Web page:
Recently, we were talking about the depave movement that had started in Portland almost two decades ago. Well, once you have taken out the asphalt of a piece of urban ground, you could plant a tiny forest in it. Other than really really small woods, a tiny forest refers to a dense fast-growing native woodland, based on an established forest management method developed in the 1970s by Japanese botanist Akira Miyawaki to help restore ecosystems. Often fitting into the size of a basketball court, these urban small forests provide shade and help fight heat island effect; attract plants and animals, and even contribute to storing carbon. Apparently, the method can work almost anywhere, even in plots just one meter wide, though a minimum of three meters is preferred to plant a mix of species. The first step in this planting method is to test the soil and select the right native species for the forest location. On an average 200 m2 plot, circa 600 native trees and shrubs of twenty to forty species can be planted. Then, the area will need some two or three years of maintenance before it becomes self-sustaining. Research shows that these forests are biodiverse (more than 900 species of plants and animals have been identified), store 250kg/CO2 per year, cool the city on warm days and retain water.
Miyawaki’s forest creation technique was popularized internationally by Indian engineer Shubhendu Sharma, who, inspired by it, started in 2011 Afforestt, a Bangalore-based company that creates similar natural, wild, maintenance free, native forests, and aims to further research and disseminate the method. According to Afforest, tiny forests are completely chemical free and up to “30 times better” compared to conventional monoculture plantations: in density and hence in noise and dust reduction; as well as concerning carbon-dioxide absorption. Since 2015, the company has decided to share their forest creation techniques in free video tutorials. Their work ranges from public projects in coordination with municipalities and governmental institutions, to ‘forestscaping’ for private landowners to create smaller forests patches in their backyards. For Maruvan, what they define as one of their most ambitious projects, Afforestt has combined in a desert zone in Rajasthan (India) seed bank creation, nursery, forest, water conservation and sustainable habitat. It is worth noting, however, that their forest-making method undergoes constant development. Specially since the company realized, a few years back, that in some of their projects the species selection phase had been sub-optimal, resulting in an overproportion of fast-growing species in some cases, or in too many different species in others. As a consequence, Afforestt would be preparing to launch an institute for the ongoing learning and refining of their forest-making methods.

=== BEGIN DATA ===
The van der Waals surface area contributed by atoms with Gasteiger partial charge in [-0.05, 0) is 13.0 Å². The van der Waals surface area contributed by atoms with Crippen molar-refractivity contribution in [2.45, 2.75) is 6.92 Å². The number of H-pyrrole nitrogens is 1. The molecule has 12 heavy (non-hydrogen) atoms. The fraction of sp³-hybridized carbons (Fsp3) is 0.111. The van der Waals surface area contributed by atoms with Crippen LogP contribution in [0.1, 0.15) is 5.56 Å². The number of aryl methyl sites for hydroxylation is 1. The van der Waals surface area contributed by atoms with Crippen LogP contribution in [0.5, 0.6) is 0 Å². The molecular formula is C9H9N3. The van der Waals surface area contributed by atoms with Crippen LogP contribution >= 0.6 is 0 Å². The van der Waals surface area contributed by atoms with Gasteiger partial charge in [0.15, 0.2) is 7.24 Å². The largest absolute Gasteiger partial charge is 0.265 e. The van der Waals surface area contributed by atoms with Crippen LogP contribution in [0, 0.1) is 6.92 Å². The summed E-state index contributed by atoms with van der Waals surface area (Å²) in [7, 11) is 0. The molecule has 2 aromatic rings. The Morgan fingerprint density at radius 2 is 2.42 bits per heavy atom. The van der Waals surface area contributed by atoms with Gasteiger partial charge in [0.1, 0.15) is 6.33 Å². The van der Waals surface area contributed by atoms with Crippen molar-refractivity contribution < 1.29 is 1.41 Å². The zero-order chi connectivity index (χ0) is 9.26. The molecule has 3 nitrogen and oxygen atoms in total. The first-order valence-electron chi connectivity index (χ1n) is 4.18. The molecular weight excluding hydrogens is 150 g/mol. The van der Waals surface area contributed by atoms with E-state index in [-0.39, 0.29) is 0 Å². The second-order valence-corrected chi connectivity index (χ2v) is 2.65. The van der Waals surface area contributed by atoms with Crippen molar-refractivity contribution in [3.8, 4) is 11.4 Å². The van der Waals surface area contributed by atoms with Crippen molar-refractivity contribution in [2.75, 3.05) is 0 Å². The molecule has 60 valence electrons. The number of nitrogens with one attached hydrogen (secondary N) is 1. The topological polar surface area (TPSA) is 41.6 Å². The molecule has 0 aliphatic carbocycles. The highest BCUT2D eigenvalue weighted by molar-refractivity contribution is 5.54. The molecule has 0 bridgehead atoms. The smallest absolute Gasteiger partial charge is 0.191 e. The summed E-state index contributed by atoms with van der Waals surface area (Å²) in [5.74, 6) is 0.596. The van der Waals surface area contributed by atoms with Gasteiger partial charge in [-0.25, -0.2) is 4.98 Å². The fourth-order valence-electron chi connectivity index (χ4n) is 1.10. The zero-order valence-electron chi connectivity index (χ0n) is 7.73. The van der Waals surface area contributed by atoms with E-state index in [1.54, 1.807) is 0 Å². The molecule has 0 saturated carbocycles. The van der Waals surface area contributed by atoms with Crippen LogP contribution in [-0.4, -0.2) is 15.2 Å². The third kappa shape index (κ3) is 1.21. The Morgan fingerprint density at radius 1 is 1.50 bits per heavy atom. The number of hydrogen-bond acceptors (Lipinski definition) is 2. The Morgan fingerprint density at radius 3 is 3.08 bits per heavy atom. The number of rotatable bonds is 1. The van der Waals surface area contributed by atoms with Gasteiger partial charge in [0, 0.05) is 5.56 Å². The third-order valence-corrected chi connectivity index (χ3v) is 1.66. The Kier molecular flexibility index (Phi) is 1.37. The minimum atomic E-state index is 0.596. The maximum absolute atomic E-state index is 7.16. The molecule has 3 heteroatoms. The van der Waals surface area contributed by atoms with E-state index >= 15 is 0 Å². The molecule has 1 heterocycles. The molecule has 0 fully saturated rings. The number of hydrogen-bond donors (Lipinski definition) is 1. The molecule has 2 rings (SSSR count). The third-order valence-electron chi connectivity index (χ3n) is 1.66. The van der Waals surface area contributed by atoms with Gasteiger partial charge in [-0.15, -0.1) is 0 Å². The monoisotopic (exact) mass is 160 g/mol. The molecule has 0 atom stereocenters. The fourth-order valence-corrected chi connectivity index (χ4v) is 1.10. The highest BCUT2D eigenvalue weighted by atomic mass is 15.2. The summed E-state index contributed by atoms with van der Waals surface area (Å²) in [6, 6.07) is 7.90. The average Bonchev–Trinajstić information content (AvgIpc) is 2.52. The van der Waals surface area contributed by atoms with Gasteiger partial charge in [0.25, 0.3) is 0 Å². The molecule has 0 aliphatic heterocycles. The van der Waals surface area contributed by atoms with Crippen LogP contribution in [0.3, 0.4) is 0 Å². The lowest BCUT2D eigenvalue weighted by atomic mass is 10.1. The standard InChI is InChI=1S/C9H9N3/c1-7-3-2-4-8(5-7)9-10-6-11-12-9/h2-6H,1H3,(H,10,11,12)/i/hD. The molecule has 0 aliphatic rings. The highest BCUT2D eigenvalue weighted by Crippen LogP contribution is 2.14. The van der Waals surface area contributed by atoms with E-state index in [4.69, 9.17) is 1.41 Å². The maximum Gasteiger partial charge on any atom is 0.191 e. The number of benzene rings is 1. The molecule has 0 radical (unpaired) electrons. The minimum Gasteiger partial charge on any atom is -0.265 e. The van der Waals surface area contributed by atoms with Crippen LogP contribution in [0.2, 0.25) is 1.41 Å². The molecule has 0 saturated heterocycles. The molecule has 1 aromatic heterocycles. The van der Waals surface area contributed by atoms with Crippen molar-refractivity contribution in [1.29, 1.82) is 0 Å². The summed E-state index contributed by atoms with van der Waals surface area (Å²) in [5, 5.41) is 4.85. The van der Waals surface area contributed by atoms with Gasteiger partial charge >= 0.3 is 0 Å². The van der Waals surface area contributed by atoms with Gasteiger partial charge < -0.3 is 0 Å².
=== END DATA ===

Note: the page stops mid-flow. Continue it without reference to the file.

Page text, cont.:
The Indian experience was brought to Europe in 2015 by the Dutch environmental education organisation IVN. In the United Kingdom, the charity Earthwatch Europe also leads the European tiny forest movement. Both have a community approach and offer plenty of information and advice for anyone wanting to start a forest. They also organise ‘community planting days’, often with schools. In this way, tiny forests not only are nature-based solutions to help, for example, city weather heat waves, but also allow children and local communities to reconnect with nature. Or, we could keep subsidizing AC devices as band aid solutions for climate change.